2017 Guru Strategies Review - winning styles and what to expect in 2018...

Monday, Jan 08 2018 by
2017 Guru Strategies Review  winning styles and what to expect in 2018

2017 was an excellent year for many of the 60 guru-inspired investment strategies tracked by Stockopedia. In the UK, there were 30 percent-plus returns in strategies inspired by legends ranging from Buffett and Graham to Dreman, Driehaus, Kirkpatrick and Piotroski. Throughout the year it was clear that Growth strategies - particularly in small-cap stocks - were setting the pace. But while Growth and Momentum were ultimately the big winners in a bullish market, Value strategies roared back to life in the fourth quarter.

In the United States, there were also strong returns in a number of Guru Strategies, but none of the overall styles managed to beat the S&P 500. The main index is still being driven by a handful of very large, very high performing stocks, and that’s putting a number of stock-selection strategies in the shade. By contrast, the strategies had a stunning year in Europe, where Growth and Momentum were the most profitable approaches.

Index / Strategy Composite

1 Year Performance

Q4 2017 Performance

FTSE 100



FTSE All Share



FTSE 250






AIM 100



AIM All Share



S&P 500 (U.S.)



FTSEurofirst 300 (Europe)



Guru Strategy Composite



Growth Composite



Momentum Composite



Bargain Composite



Value Composite



Quality Composite



Income Composite



About the Guru Strategies

We’re now moving into the seventh year of tracking the Guru Strategies in the UK, with slightly less history for Europe and the States. Over time, these models have become a useful way of seeing what’s working in the market, and how different styles react to different conditions.

Not only do they show what’s working, but they also show when trends start to change. They cover a range of approaches used by some of the world’s best known investors. Each one is classified under a specific style - ranging from Quality, Growth, Value, Bargain, Income and Momentum.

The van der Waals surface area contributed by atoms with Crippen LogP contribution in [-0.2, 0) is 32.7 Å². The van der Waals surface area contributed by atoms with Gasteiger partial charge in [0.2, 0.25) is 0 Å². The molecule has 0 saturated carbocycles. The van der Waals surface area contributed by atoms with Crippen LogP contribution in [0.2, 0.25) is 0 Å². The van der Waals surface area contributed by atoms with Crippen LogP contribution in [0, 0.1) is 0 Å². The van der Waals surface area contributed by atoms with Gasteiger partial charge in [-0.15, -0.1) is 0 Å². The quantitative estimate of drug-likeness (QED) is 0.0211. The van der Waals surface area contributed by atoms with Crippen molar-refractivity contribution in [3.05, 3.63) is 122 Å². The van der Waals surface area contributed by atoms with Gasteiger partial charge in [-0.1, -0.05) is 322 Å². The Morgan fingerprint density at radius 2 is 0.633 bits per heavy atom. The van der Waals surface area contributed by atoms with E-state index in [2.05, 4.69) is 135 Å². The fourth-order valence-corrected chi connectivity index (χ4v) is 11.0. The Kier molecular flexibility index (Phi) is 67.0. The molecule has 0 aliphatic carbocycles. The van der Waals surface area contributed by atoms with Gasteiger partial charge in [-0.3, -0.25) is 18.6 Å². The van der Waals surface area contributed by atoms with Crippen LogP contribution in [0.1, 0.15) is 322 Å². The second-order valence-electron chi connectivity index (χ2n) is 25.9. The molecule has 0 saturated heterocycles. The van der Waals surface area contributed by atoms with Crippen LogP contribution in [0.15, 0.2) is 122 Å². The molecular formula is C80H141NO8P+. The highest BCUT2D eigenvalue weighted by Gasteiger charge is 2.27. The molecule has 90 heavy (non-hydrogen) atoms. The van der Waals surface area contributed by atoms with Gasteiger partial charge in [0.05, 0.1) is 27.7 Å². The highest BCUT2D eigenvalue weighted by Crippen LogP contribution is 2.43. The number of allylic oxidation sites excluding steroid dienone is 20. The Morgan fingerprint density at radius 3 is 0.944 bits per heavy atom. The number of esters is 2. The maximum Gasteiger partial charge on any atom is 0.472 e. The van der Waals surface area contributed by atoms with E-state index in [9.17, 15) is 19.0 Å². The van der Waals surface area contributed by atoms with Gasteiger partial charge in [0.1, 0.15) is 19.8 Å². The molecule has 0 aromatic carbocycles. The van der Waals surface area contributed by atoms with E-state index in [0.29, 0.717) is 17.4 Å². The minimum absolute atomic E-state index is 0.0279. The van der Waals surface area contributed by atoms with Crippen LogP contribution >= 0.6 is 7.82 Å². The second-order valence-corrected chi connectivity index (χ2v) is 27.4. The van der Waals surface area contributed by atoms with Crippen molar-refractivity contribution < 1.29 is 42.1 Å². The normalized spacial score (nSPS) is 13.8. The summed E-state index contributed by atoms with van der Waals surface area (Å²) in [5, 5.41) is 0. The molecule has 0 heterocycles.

In terms of the mechanics, each strategy has its own set of rules, and we constantly screen the market for companies that meet them. At the end of each quarter, those passing the rules are held in a portfolio for each strategy, which we monitor. One word of warning though, is that the models aren’t always realistically investable, and sometimes there may not be many companies that meet the rules of some of…

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As per our Terms of Use, Stockopedia is a financial news & data site, discussion forum and content aggregator. Our site should be used for educational & informational purposes only. We do not provide investment advice, recommendations or views as to whether an investment or strategy is suited to the investment needs of a specific individual. You should make your own decisions and seek independent professional advice before doing so. Remember: Shares can go down as well as up. Past performance is not a guide to future performance & investors may not get back the amount invested. ?>

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4 Comments on this Article show/hide all

Nick Ray 8th Jan 1 of 4

Would be interesting to see the volatility as well as the % performance of the various strategies.

I get the impression that value strategies tend to have a higher volatility than the growth strategies for example.

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RichardEllis 10th Jan 2 of 4

Fascinating. It begs the question: what strategy-style to go for?

My strategy is growth, & for 2017 I achieved 33.8% with my portfolio which was almost all US stocks. The 33.8% figure was computed using US$ values - it was a lot less in UK£ due to the considerable change in exchange rates during the period (doubtless due to Brexit). All my stocks had high Stockopedia Q values.

It would be interesting to compare this with others who invested in the US markets. - Richard

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Quarnby1 10th Jan 3 of 4

No comments on income strategies. I would like to see how the income gurus performed against the major income ETFs ( eg: IUKD)

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johread 11th Jan 4 of 4

Very helpful though having a particular interest in the US market it would be even more helpful to have some views as to why Guru strategies seem to perform so much less profitably than in the UK and Europe - it can be very difficult to beat the S&P and the drain of dealing costs must be taken into account even though they are usually so much lower in the States. Any ideas please?

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